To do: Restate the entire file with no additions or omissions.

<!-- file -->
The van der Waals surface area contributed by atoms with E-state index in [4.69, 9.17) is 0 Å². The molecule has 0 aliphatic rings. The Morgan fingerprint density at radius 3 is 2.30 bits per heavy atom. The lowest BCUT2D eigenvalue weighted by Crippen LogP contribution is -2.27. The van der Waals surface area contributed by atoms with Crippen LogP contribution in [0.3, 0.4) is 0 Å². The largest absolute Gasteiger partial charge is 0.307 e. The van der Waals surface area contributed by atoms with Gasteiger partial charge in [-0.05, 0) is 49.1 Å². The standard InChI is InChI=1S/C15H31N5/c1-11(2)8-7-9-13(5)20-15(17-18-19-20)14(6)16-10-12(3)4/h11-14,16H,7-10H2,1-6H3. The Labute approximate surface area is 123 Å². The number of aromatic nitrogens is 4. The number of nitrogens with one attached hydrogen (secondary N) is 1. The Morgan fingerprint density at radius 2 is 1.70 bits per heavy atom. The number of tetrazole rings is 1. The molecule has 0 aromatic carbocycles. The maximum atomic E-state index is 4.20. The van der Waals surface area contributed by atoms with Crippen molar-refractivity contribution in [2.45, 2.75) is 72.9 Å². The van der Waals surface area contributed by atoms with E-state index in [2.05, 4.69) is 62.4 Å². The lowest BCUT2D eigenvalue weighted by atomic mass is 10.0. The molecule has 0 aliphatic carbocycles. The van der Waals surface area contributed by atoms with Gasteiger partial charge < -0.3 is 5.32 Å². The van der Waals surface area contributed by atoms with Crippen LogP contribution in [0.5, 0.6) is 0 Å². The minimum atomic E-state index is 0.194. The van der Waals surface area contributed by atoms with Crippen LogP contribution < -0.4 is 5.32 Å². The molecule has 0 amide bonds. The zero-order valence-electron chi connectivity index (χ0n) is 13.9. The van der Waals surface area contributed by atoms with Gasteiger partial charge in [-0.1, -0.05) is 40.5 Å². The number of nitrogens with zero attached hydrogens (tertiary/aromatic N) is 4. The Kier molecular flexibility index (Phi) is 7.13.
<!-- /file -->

The van der Waals surface area contributed by atoms with E-state index in [4.69, 9.17) is 0 Å². The molecule has 0 aliphatic rings. The Morgan fingerprint density at radius 3 is 2.30 bits per heavy atom. The lowest BCUT2D eigenvalue weighted by Crippen LogP contribution is -2.27. The van der Waals surface area contributed by atoms with Crippen LogP contribution in [0.3, 0.4) is 0 Å². The largest absolute Gasteiger partial charge is 0.307 e. The van der Waals surface area contributed by atoms with Gasteiger partial charge in [-0.05, 0) is 49.1 Å². The standard InChI is InChI=1S/C15H31N5/c1-11(2)8-7-9-13(5)20-15(17-18-19-20)14(6)16-10-12(3)4/h11-14,16H,7-10H2,1-6H3. The Labute approximate surface area is 123 Å². The number of aromatic nitrogens is 4. The number of nitrogens with one attached hydrogen (secondary N) is 1. The Morgan fingerprint density at radius 2 is 1.70 bits per heavy atom. The number of tetrazole rings is 1. The molecule has 0 aromatic carbocycles. The maximum atomic E-state index is 4.20. The van der Waals surface area contributed by atoms with Crippen molar-refractivity contribution in [2.45, 2.75) is 72.9 Å². The van der Waals surface area contributed by atoms with E-state index in [2.05, 4.69) is 62.4 Å². The lowest BCUT2D eigenvalue weighted by atomic mass is 10.0. The molecule has 0 aliphatic carbocycles. The van der Waals surface area contributed by atoms with Gasteiger partial charge < -0.3 is 5.32 Å². The van der Waals surface area contributed by atoms with Crippen LogP contribution in [0.5, 0.6) is 0 Å². The minimum atomic E-state index is 0.194. The van der Waals surface area contributed by atoms with Crippen LogP contribution < -0.4 is 5.32 Å². The molecule has 0 amide bonds. The zero-order valence-electron chi connectivity index (χ0n) is 13.9. The van der Waals surface area contributed by atoms with Gasteiger partial charge in [-0.1, -0.05) is 40.5 Å². The number of nitrogens with zero attached hydrogens (tertiary/aromatic N) is 4. The Kier molecular flexibility index (Phi) is 7.13.